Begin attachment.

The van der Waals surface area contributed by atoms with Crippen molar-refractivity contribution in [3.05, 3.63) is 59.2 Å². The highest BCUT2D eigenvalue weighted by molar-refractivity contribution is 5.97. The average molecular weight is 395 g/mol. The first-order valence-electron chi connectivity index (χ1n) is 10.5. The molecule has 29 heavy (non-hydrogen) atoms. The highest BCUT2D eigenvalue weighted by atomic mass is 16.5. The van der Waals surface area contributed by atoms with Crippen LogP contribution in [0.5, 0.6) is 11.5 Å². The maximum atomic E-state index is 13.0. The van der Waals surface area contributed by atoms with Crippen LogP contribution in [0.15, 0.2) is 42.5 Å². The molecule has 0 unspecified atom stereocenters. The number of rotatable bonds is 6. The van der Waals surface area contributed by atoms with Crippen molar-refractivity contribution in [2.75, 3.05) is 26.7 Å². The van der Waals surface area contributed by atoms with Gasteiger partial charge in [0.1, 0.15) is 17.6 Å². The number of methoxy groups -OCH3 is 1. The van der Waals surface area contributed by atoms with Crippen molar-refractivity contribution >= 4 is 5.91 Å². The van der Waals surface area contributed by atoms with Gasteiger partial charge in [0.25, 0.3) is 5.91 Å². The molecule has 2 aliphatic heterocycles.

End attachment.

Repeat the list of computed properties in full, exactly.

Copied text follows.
The van der Waals surface area contributed by atoms with Crippen molar-refractivity contribution in [3.05, 3.63) is 59.2 Å². The highest BCUT2D eigenvalue weighted by molar-refractivity contribution is 5.97. The average molecular weight is 395 g/mol. The first-order valence-electron chi connectivity index (χ1n) is 10.5. The molecule has 29 heavy (non-hydrogen) atoms. The highest BCUT2D eigenvalue weighted by atomic mass is 16.5. The van der Waals surface area contributed by atoms with Crippen LogP contribution in [0.5, 0.6) is 11.5 Å². The maximum atomic E-state index is 13.0. The van der Waals surface area contributed by atoms with Crippen LogP contribution in [0.15, 0.2) is 42.5 Å². The molecule has 0 unspecified atom stereocenters. The number of rotatable bonds is 6. The van der Waals surface area contributed by atoms with Crippen molar-refractivity contribution in [2.75, 3.05) is 26.7 Å². The van der Waals surface area contributed by atoms with Gasteiger partial charge in [0.1, 0.15) is 17.6 Å². The number of methoxy groups -OCH3 is 1. The van der Waals surface area contributed by atoms with Crippen molar-refractivity contribution >= 4 is 5.91 Å². The van der Waals surface area contributed by atoms with Gasteiger partial charge in [0.25, 0.3) is 5.91 Å². The molecule has 2 aliphatic heterocycles.